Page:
In February, Kueng and Thao were found guilty of civil rights violations for holding down Floyd’s torso and a group of bystanders, respectively, and for failing to intervene to arrest coworker Derek Chauvin during restraint.
Four police officers who assisted in restraining Floyd in May 2020 have also been given prison terms.
- Derek Chauvin Received a 21-Year Federal Prison Sentence for Violating George Floyd’s Civil Rights
- Ex-Prosecutor Says Hunter Biden Developments ‘Don’t Add Up’
Thomas Lane, the man who held down Floyd’s legs, was found guilty of a federal charge and sentenced to 2.5 years in prison last week. The judge, Paul A. Magnuson, justified the lengthy sentence by pointing to Lane’s “minimal role” in the incident.
Two Ex-Officers Sentenced In Federal Prison
Chauvin, the main perpetrator, pleaded guilty to violating Floyd’s civil rights and another civil rights violation and was given a 21-year sentence to be served concurrently with his 22.5-year sentence for state murder.
Prosecutors had requested that Kueng and Thao be given sentences that were “significantly more” severe than the range applicable to Lane but less severe than Chauvin’s. The defense for Thao requested a sentence of 2 years, while Kueng’s recommendation was filed under seal.
Kueng decided against testifying. However, Thao gave a lengthy statement in court, during which he quoted numerous Bible verses and described how he was “born again” while incarcerated.
The court heard from Courteney Ross, Floyd‘s girlfriend, as she addressed the two ex-cops.
“I’ll never forget you spoke to the audience when you said, ‘That’s why you don’t do drugs,’” she told Thao. “No one deserves to be treated like less. That’s not how Floyd treated others.”
After serving their time, Kueng and Thao will be placed on two years of probation and required to pay a special assessment of $200.
On Wednesday, the judge explained that Kueng was a relatively inexperienced officer who was submitting to the authority of a “much more senior officer.” In a legal filing made last week, Magnuson claimed that Kueng and Thao “each made a tragic misdiagnosis in their assessment” of Floyd.
Kueng “genuinely believed that Mr. Floyd was suffering from excited delirium with a drug overdose,” and “Thao genuinely believed that the officers were dealing with a drug overdose with possible excited delirium,” he said.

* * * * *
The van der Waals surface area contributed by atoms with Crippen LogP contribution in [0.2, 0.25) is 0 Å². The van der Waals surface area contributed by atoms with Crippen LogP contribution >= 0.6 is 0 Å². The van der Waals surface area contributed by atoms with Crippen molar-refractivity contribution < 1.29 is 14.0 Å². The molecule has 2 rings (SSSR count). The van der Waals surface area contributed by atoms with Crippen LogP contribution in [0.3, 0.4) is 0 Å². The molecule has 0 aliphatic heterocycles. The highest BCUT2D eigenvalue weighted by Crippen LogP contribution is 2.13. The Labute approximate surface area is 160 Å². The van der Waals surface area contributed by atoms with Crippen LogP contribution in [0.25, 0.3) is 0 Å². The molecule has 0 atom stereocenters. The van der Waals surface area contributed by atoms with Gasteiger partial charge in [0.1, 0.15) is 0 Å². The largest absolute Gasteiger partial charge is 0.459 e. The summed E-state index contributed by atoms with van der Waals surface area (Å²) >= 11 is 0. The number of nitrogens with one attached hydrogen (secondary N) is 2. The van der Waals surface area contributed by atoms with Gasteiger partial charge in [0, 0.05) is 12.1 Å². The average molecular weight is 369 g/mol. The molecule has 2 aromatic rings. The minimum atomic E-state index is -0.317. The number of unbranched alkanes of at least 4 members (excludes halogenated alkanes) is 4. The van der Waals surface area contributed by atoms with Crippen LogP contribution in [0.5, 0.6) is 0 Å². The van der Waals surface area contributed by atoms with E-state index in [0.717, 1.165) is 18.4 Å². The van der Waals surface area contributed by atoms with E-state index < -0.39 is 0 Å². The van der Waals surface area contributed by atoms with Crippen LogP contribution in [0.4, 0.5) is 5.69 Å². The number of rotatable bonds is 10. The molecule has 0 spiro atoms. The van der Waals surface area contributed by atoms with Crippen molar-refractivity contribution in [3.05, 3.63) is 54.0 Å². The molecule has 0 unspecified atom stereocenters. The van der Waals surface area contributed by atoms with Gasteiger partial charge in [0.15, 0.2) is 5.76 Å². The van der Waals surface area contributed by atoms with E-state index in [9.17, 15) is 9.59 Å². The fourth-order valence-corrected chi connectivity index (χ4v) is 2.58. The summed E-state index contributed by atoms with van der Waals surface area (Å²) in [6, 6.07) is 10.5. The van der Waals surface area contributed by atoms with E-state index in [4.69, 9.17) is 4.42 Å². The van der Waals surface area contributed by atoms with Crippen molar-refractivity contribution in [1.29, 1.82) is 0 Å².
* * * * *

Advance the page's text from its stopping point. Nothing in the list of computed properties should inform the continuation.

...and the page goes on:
It has been over two years since Chauvin pressed his knee into Floyd’s neck and back while he was handcuffed and lying on his stomach for more than nine minutes in May of 2020. Lane, Thao, and Kueng were fired and arrested for their actions, or lack thereof.
A worldwide protest movement against police brutality and anti-Black violence has been sparked by the viral video of the incident and Floyd’s ignored pleas for help.
When they went on trial in federal court in February, Lane, Kueng, and Thao all testified in their own defense, putting the spotlight on Chauvin’s role in the proceedings.
Because of Chauvin’s seniority and 15 years of experience, Kueng testified that he followed the advice of his senior officer in making arrest decisions.
According to testimony, Thao provided in court, he believed that the other officers present were “dealing” with Floyd and that his responsibilities had shifted to that of traffic and crowd management. Thao responded to a question from the prosecution about why he didn’t tell Chauvin to cut off Floyd’s neck with the following: “I think I would trust a 19-year-old veteran to figure that out.”
In addition, state trials for second-degree manslaughter, aiding and abetting, and second-degree manslaughter are scheduled for October for both Thou and Kueng. They entered a not-guilty plea.
The state court hearing where Lane entered his guilty plea was last month. He was charged with aiding and abetting second-degree manslaughter. The office of Minnesota Attorney General Keith Ellison reports that as part of a plea agreement, the prosecution and defense agreed to jointly recommend a three-year sentence to be served concurrently with his federal sentence in a federal institution.
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